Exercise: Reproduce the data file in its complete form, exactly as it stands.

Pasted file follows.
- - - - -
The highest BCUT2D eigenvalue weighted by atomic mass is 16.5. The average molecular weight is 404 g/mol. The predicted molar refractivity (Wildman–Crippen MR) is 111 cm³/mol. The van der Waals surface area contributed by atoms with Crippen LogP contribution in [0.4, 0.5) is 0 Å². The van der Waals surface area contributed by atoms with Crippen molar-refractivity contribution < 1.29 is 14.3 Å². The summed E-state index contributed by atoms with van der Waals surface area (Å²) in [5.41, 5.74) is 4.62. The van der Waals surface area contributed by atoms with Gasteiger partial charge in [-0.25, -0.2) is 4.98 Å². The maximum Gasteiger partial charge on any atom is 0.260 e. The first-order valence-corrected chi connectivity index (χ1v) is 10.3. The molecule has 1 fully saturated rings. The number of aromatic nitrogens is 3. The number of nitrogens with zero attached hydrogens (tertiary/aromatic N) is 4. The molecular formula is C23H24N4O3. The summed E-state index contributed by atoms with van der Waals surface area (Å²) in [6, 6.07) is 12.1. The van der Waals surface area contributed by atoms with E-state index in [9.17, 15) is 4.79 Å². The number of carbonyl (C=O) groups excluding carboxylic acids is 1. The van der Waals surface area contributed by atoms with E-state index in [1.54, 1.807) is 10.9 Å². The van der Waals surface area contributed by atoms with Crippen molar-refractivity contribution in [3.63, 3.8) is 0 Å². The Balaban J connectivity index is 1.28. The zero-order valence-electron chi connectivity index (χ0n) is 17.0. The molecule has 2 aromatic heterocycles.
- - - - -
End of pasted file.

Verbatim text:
The highest BCUT2D eigenvalue weighted by atomic mass is 16.5. The average molecular weight is 404 g/mol. The predicted molar refractivity (Wildman–Crippen MR) is 111 cm³/mol. The van der Waals surface area contributed by atoms with Crippen LogP contribution in [0.4, 0.5) is 0 Å². The van der Waals surface area contributed by atoms with Crippen molar-refractivity contribution < 1.29 is 14.3 Å². The summed E-state index contributed by atoms with van der Waals surface area (Å²) in [5.41, 5.74) is 4.62. The van der Waals surface area contributed by atoms with Gasteiger partial charge in [-0.25, -0.2) is 4.98 Å². The maximum Gasteiger partial charge on any atom is 0.260 e. The first-order valence-corrected chi connectivity index (χ1v) is 10.3. The molecule has 1 fully saturated rings. The number of aromatic nitrogens is 3. The number of nitrogens with zero attached hydrogens (tertiary/aromatic N) is 4. The molecular formula is C23H24N4O3. The summed E-state index contributed by atoms with van der Waals surface area (Å²) in [6, 6.07) is 12.1. The van der Waals surface area contributed by atoms with E-state index in [9.17, 15) is 4.79 Å². The number of carbonyl (C=O) groups excluding carboxylic acids is 1. The van der Waals surface area contributed by atoms with E-state index in [1.54, 1.807) is 10.9 Å². The van der Waals surface area contributed by atoms with Crippen molar-refractivity contribution in [3.63, 3.8) is 0 Å². The Balaban J connectivity index is 1.28. The zero-order valence-electron chi connectivity index (χ0n) is 17.0. The molecule has 2 aromatic heterocycles.